How to Defend Yourself Against a NJ Medical Debt Lawsuit

If you owe a hospital or private physician a large amount of medical debt and have been pursued by the hospital or a debt collector they’ve hired, there’s a strong possibility that the collection agency or hospital could decide to sue you for the remainder of the debt.

Don’t panic! We have compiled the steps and strategies that will help guide you if you are served with a lawsuit for your medical debt.

One of the most common mistakes debtors make when they are sued is not responding to the notice, which arrives as a “summons and complaint.” Debtors will often assume that if they do not have the money to pay the debt that they can just toss that summons and complaint in the trash and forget it. However, there are many avenues that are still available to you, even if you cannot currently pay the bill.

If you fail to respond to the summons and complaint, the collector will be awarded a default judgment against you. This will give them the power to pursue collection in more aggressive ways, including garnishing your wages or taking money directly from your bank account. Worse still, they’ll be able to tack on attorney’s fees, court costs, and potentially even accrued interest.

Now that you know you must respond to the summons and complaint, you’ll need to learn how to do so. The one thing you must NOT do is respond by simply saying you cannot pay the bills you owe. That’s like a defense attorney deciding to defend their client by announcing that the prosecution is correct! “Your honor, my client is guilty just like the prosecution says.”

With the help of your attorney, you’ll file an Appearance form before the Return Date listed on your summons and complaint. If you fail to do so, remember, you will be found liable by default. Your attorney will be able to fill out the paperwork for you, or guide you in doing so properly.

When you meet with your NJ debt resolution attorney, he will be able to advise you on the best defense against the lawsuit that was filed. The legal advice you receive will be tailored to your unique case details, with the end goal of proving that you are not responsible for the debt. Alternatively, your attorney may work to reduce the amount of medical debt you’ll have to repay over time.

Your attorney will demand that the collection agency or hospital prove that you owe the amount they claim. Experienced legal counsel knows what documents to demand in court from the opposing side. A strong defense straight out of the gate will often prompt the collection agency or hospital to begin settlement proceedings and reach a mutually satisfactory arrangement.

While it is possible to defend yourself in court against a medical debt lawsuit, you should strongly consider working with an attorney who will be able to take your individual situation into account and offer you the very best defense tailored to your needs. Only an experienced attorney who has complete access to your case will be able to do so.  You deserve the best assistance in your defense so that you can live out a peaceful future, which ideally does not include medical debt hanging over your head.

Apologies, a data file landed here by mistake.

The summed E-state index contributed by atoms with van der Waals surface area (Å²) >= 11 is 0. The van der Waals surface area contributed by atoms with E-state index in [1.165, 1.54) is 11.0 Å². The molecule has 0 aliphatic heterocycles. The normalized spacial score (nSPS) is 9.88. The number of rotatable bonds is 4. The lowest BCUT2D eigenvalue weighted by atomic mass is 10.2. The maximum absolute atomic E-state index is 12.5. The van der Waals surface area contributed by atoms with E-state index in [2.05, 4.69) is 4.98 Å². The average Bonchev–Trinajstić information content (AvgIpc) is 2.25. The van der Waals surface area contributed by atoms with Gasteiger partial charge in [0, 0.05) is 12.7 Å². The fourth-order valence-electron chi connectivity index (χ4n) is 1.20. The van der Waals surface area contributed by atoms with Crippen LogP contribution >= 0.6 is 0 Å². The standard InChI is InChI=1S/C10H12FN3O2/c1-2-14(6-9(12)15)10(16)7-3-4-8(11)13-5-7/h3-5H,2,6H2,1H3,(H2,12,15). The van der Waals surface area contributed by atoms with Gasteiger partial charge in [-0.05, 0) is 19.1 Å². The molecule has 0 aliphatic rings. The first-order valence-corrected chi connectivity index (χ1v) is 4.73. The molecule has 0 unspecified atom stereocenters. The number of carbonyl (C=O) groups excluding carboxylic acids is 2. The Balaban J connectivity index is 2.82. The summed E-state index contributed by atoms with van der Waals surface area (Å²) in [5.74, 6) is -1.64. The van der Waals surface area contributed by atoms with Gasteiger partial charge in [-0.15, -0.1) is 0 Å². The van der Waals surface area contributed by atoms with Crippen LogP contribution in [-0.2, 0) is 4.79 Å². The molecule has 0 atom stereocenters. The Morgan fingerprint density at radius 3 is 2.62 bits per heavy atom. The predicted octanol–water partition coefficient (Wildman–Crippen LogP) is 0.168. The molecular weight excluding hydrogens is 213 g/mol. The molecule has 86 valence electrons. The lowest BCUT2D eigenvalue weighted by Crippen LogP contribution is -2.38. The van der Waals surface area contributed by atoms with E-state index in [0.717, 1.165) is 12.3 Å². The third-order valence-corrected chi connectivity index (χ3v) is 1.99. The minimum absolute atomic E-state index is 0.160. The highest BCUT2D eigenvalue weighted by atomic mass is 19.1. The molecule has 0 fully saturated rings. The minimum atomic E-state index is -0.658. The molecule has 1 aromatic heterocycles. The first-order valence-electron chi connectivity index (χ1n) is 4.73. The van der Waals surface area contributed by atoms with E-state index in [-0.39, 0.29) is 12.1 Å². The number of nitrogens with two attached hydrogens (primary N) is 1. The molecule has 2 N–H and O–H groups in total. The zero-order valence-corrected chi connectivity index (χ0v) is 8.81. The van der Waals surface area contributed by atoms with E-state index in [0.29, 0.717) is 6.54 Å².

Image: “Hospital Municipal de Chiconcuac” by Presidenciamx – licensed under CC 2.0

Should I File for Bankruptcy Before or After my Medical Procedure?

If you plan to file for bankruptcy and you also have plans to undergo a medical procedure, you will most likely benefit from delaying your filing until after you have had your procedure. Bankruptcy only discharges debt incurred prior to filing; if you first file for bankruptcy and then add medical bills incurred at a later date, those medical bills will not be covered by your existing bankruptcy agreement, even if you are unable to pay your medical bills.

Medical debt is eligible for forgiveness under both Chapter 7 and Chapter 13 bankruptcies, which are the two most common types of individual bankruptcy filings. Chapter 7 bankruptcy is a complete forgiveness of debt, whereas Chapter 13 bankruptcy includes a plan for partial repayment of the debt and forgiveness of the remainder. Which type of filing is best for you depends on your income, amount of debt, and types (and the value of) assets you have in your possession.

It is generally inadvisable to generate debt with the intention of having it forgiven through bankruptcy; it can be determined that the additional charges were incurred fraudulently, and such debt will be exempt from the bankruptcy agreement. If you’re about to petition for bankruptcy, it would be unwise to go on a shopping spree or take off on a blowout Vegas vacation, for example. However, medical bills are not subject to this type of scrutiny. There’s no cap or limit on how much medical debt can be forgiven in a bankruptcy.

There is, however, a limit on how often one can file for bankruptcy. The number of years varies, depending on the type of bankruptcy filing and how the debt was discharged. If you have previously had debt discharged in a Chapter 7 filing, you must wait eight years from the date you filed for that bankruptcy before you can qualify to file for another Chapter 7 bankruptcy. If you filed a Chapter 7 and now wish to file for a Chapter 13, there must be at least four years between your Chapter 7 date of filing and your new Chapter 13 case if you are looking to discharge more debt.

These are just a few examples, but as you can see, no type of bankruptcy filing can be arranged back-to-back to cover new debts, medical or otherwise. This means that if you file for bankruptcy, then incur more medical debt, you’ll be saddled with it until you can pay it, or until enough years have passed that you can qualify to file for an additional bankruptcy discharge.

You will have the option of filing for a Chapter 13 bankruptcy before four years have passed since your Chapter 7 discharge, but only if you are looking to reorganize your remaining debts. These remaining debts cannot be discharged for another four years.

Finally, if you are currently receiving ongoing medical care that will be resolved in a matter of months, it is most likely advisable to wait until your course of treatment is complete before filing for bankruptcy. The debts incurred during your treatment can all be included in your bankruptcy filing, and will be eligible for complete forgiveness.

 

Image: “Medical/Surgical Operative Photography” by Phalinn Ooi – licensed under CC by 2.0

I’m Disabled and in Debt: Can I be Sued for the Money I Owe?

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Maybe you were plugging along with a solid debt-snowball plan that was going swimmingly, effectively reducing your overall debt bit by bit before you became disabled. Disability can happen to anyone, at any time, and can come in an endless number of forms. Whether you were in a vehicular accident, had a serious fall, or if you have been diagnosed with a serious illness or disease, the effect on your finances can be simply devastating.